by Mike Masnick
Fri, Jan 28th 2011 1:57pm
When Sweden first put in place its IPRED law, which required ISPs to hand over identifying info on people accused of file sharing, one of the first ISPs to respond was Banhof, who immediately put in place a new policy to delete all log files. Now that Sweden is pushing forward with a data retention law that would require ISPs to keep log files, Banhof has taken things up a notch by encrypting all traffic on their network via a VPN. That means that even if it keeps logfiles, the information will be effectively useless. Honestly, I'm surprised that more ISPs haven't done something similar and pitched themselves as focused on protecting privacy. It's difficult to see how Swedish politicians can really respond to this. They can't exactly order ISPs not to encrypt traffic. Just think of the mess that would cause. So, as the US starts looking (again) at data retention laws, they might want to consider what's happening in Sweden.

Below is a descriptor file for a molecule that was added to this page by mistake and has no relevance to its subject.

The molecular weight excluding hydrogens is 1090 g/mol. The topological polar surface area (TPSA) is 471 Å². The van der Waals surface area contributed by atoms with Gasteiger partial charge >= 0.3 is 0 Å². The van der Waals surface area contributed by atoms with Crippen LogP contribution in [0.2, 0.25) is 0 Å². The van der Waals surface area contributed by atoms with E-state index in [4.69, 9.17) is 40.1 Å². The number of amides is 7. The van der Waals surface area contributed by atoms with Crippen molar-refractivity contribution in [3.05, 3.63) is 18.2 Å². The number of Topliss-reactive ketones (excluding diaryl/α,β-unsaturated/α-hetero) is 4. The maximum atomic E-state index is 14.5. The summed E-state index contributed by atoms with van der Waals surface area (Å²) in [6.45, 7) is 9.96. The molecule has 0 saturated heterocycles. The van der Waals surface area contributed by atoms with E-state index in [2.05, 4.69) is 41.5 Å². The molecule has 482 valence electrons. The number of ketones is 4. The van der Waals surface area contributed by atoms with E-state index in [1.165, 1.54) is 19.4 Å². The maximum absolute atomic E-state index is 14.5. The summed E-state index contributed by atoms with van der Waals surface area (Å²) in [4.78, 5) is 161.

If you liked this post, you may also be interested in...
- UK Home Secretary: I Need People Who Understand The Necessary Hashtags To Censor Bad People Online
- Encryption Workarounds Paper Shows Why 'Going Dark' Is Not A Problem, And In Fact Is As Old As Humanity Itself
- Despite Stream Of Leaks Exposing Tremendous Gov't Surveillance Capabilities, James Comey Still Complaining About 'Going Dark'
- CIA Leak Shows Mobile Phones Vulnerable, Not Encryption
- ISP Wants European Commission To Take Action Against Sweden For Refusing To Halt Data Retention